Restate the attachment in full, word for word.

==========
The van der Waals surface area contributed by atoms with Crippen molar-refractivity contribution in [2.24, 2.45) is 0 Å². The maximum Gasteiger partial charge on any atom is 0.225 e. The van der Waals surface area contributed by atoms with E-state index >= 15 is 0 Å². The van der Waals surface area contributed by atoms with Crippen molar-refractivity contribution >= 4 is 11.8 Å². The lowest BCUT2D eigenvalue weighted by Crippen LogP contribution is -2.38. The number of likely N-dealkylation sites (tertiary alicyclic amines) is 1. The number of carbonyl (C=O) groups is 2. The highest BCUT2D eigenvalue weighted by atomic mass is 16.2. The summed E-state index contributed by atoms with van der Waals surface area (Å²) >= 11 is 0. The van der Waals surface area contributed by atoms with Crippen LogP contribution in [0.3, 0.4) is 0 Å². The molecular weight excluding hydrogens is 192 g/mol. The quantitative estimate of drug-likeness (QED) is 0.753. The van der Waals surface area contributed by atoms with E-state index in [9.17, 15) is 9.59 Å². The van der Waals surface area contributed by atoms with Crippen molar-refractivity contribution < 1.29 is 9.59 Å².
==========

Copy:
The van der Waals surface area contributed by atoms with Crippen molar-refractivity contribution in [2.24, 2.45) is 0 Å². The maximum Gasteiger partial charge on any atom is 0.225 e. The van der Waals surface area contributed by atoms with E-state index >= 15 is 0 Å². The van der Waals surface area contributed by atoms with Crippen molar-refractivity contribution >= 4 is 11.8 Å². The lowest BCUT2D eigenvalue weighted by Crippen LogP contribution is -2.38. The number of likely N-dealkylation sites (tertiary alicyclic amines) is 1. The number of carbonyl (C=O) groups is 2. The highest BCUT2D eigenvalue weighted by atomic mass is 16.2. The summed E-state index contributed by atoms with van der Waals surface area (Å²) >= 11 is 0. The van der Waals surface area contributed by atoms with Crippen LogP contribution in [0.3, 0.4) is 0 Å². The molecular weight excluding hydrogens is 192 g/mol. The quantitative estimate of drug-likeness (QED) is 0.753. The van der Waals surface area contributed by atoms with E-state index in [9.17, 15) is 9.59 Å². The van der Waals surface area contributed by atoms with Crippen molar-refractivity contribution < 1.29 is 9.59 Å².